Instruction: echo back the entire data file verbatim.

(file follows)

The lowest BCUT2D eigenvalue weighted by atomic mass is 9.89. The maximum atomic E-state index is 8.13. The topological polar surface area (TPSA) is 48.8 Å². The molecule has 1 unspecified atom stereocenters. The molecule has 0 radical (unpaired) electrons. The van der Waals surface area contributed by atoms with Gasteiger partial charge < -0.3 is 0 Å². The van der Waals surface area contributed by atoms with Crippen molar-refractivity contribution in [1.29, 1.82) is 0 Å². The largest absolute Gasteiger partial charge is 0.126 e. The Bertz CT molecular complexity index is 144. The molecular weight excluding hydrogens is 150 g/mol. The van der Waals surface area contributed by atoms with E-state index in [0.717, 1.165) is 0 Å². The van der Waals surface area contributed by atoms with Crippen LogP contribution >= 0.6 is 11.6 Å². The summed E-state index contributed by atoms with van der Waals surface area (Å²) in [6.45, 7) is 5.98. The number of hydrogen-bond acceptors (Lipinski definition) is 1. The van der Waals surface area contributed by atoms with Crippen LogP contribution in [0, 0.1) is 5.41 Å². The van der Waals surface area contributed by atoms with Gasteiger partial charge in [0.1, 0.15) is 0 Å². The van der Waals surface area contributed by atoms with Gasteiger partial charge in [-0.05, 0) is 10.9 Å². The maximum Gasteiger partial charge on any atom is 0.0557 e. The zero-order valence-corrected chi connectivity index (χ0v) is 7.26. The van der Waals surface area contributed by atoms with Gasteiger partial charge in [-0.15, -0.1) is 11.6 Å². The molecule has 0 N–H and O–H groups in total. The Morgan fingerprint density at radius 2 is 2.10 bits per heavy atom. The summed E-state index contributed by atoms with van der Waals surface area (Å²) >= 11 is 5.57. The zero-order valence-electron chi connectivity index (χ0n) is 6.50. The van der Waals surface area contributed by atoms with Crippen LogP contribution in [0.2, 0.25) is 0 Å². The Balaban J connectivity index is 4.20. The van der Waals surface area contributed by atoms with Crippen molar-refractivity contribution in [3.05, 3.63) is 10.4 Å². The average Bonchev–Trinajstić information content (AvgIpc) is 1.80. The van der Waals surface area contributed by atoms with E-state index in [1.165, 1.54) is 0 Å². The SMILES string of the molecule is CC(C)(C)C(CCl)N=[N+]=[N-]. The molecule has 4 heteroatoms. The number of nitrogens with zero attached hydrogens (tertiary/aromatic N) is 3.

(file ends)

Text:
The lowest BCUT2D eigenvalue weighted by atomic mass is 9.89. The maximum atomic E-state index is 8.13. The topological polar surface area (TPSA) is 48.8 Å². The molecule has 1 unspecified atom stereocenters. The molecule has 0 radical (unpaired) electrons. The van der Waals surface area contributed by atoms with Gasteiger partial charge < -0.3 is 0 Å². The van der Waals surface area contributed by atoms with Crippen molar-refractivity contribution in [1.29, 1.82) is 0 Å². The largest absolute Gasteiger partial charge is 0.126 e. The Bertz CT molecular complexity index is 144. The molecular weight excluding hydrogens is 150 g/mol. The van der Waals surface area contributed by atoms with E-state index in [0.717, 1.165) is 0 Å². The van der Waals surface area contributed by atoms with Crippen LogP contribution >= 0.6 is 11.6 Å². The summed E-state index contributed by atoms with van der Waals surface area (Å²) in [6.45, 7) is 5.98. The number of hydrogen-bond acceptors (Lipinski definition) is 1. The van der Waals surface area contributed by atoms with Crippen LogP contribution in [0, 0.1) is 5.41 Å². The van der Waals surface area contributed by atoms with Gasteiger partial charge in [0.1, 0.15) is 0 Å². The van der Waals surface area contributed by atoms with Gasteiger partial charge in [-0.05, 0) is 10.9 Å². The maximum Gasteiger partial charge on any atom is 0.0557 e. The zero-order valence-corrected chi connectivity index (χ0v) is 7.26. The van der Waals surface area contributed by atoms with Gasteiger partial charge in [-0.15, -0.1) is 11.6 Å². The molecule has 0 N–H and O–H groups in total. The Morgan fingerprint density at radius 2 is 2.10 bits per heavy atom. The summed E-state index contributed by atoms with van der Waals surface area (Å²) >= 11 is 5.57. The zero-order valence-electron chi connectivity index (χ0n) is 6.50. The van der Waals surface area contributed by atoms with Crippen LogP contribution in [0.2, 0.25) is 0 Å². The Balaban J connectivity index is 4.20. The van der Waals surface area contributed by atoms with Crippen molar-refractivity contribution in [3.05, 3.63) is 10.4 Å². The average Bonchev–Trinajstić information content (AvgIpc) is 1.80. The van der Waals surface area contributed by atoms with E-state index in [1.165, 1.54) is 0 Å². The SMILES string of the molecule is CC(C)(C)C(CCl)N=[N+]=[N-]. The molecule has 4 heteroatoms. The number of nitrogens with zero attached hydrogens (tertiary/aromatic N) is 3.